My view: the debate debacle was career-limiting for the moderators, a serious blow to CNBC’s brand image and competitive standing, and a financial hit to NBC.
There seems to be a broad consensus across the political spectrum that the CNBC debate was a disaster.
Even a leaked internal CNBC email called it a train wreck.
NBC execs admonished “news” folks at NBS, MSNBC and CNBC not to “pile on”.
Let’s do a quick damage assessment …
For the moderators: The debate constituted a “Career Limiting Transaction”
At one of my prior-life employers, there was an acronym bandied about: CLT. That stood for Career Limiting Transaction.
Stated simply, it was a mistake that was so visible and so egregious that it was likely to disqualify a person from any future promotional considerations.
My opinion: the moderators committed multiple CLTs during the debate.
As a group, they flaunted their disdain for the candidates and their political biases. They asked demeaning, sophomoric questions, and weren’t prepped to handle the blow-back – either factually or emotionally.
Becky Quick was clearly under-prepped and over her head.
I almost felt sorry for her when she tried to zing Trump, only to have him bat the ball right back.
When she didn’t have a source to quote, she asked him: “Do you know where I might have read that?”.
Then Trump said: “I don’t know, it’s you guys who write that stuff, not me”.
Forced into submission, she replied: “I’m sorry (for asking the question)”.
Talk about diminished credibility.
Carl Quintanilla’s biggest sin was trying to be too cute by half, and having that backfire on him.
The tip-off question: “What are you weaknesses?” was appropriately ignored by the candidates who just went into their stump speech talking points.
Huckabee’s answer was the best: “I don’t know, maybe you should direct the question to my wife.”
His show-stopper was the fantasy football question.
Probably just intended to loosen stuff up, it came across as totally inappropriate and gave Christie a chance to smack him with the “Are you kidding me?” riff.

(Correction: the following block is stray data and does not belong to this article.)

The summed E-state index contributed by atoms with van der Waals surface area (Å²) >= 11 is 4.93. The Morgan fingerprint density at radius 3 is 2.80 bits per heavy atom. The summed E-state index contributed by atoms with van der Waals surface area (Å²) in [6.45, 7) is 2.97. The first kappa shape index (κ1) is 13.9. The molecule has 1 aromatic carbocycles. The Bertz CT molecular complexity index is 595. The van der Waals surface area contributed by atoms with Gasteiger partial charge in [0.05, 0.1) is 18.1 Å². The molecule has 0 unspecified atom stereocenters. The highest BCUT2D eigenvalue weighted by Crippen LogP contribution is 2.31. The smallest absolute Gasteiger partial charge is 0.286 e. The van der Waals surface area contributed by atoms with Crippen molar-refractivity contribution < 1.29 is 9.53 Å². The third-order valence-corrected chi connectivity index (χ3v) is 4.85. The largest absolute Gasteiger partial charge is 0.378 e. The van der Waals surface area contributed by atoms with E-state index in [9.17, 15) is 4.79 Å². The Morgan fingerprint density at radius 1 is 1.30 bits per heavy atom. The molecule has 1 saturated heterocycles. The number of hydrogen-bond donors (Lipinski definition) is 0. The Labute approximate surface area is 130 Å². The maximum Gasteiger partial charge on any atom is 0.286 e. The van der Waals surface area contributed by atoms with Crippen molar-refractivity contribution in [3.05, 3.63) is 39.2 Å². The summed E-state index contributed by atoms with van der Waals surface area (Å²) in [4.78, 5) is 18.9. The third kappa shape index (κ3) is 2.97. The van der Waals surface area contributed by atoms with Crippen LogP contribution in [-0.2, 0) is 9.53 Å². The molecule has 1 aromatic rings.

The fantasy football question will be Quintanilla’s image-buster.
Whenever he tries to conduct a serious interview, folks will be chuckling about fantasy football
The absolute worst was John Harwood.
He’s the dude who asked Trump about his “cartoon version of a campaign” and blatantly lied when he accused Rubio of having a tax plan that advantages rich folks more than poor folks.
Rubio disagreed and Harwood kept arguing with him.
Here’s the rub.
A couple of week’s ago, Harwood had “reported” the same allegation and had to issue a personal retraction:
Proof positive that he knew it was a lie, but launched the grenade anyway.
For deep detail see CNBC’s John Harwood Is Still Refusing To Admit He Was Wrong
Harwood absolutely knew that what he was arguing was false – he’d even admitted as such in writing – yet he raised the point and argued it as if it were true.
My question: why hasn’t Harwood already been suspended or fired for blatantly lying to influence a presidential election?
If CNBC doesn’t terminate him, the network loses any credibility it may still have.
Which leads to a bigger problem.
For CNBC: Opening the door for Fox Business
The debate pulled over 14 million viewers.
If the moderators had been slick, some of the 13.8 million who don’t regularly watch CNBC might have started watching.
It wouldn’t have taken many to have a huge impact.
Believe it or not, CNBC’s daytime audience is only a couple of hundred viewers. Source
Technical note: CNBC’s audience swells to about half-a-million at night for Shark Tank and The Profit
I think it was a blown opportunity.
What serious investors want to get their news from a bunch of low credibility business haters?
Before the debates, the moderators hard left positions were being stored in the closet.
At the debate, they went on full display.
And, oh yeah … the next debate is being hosted by Fox Business.
My prediction: They’ll make the CNBC crew look like rank amateurs.
Watch for FBN to start overtaking CNBC …
For NBC: Turning a big gain into a bigger loss.
Reportedly, CNBC rolled in the advertising revenues.
They were reportedly charging $250k per commercial slot – astronomical when compared to CNBC’s usual rate card – and, there were plenty of commercial slots.
Fat city, right? Train wreck or no train wreck..
The problem: A high likelihood that the RNC will pull the debate currently scheduled Next Spring on NBC.
Whatever profit gains came from the CNBC escapade, the lost revenue at NBC will certainly dwarf it.
Couple that with an audience drift from CNBC to Fox Business.
Talk about grabbing defeat from the jaws of victory ….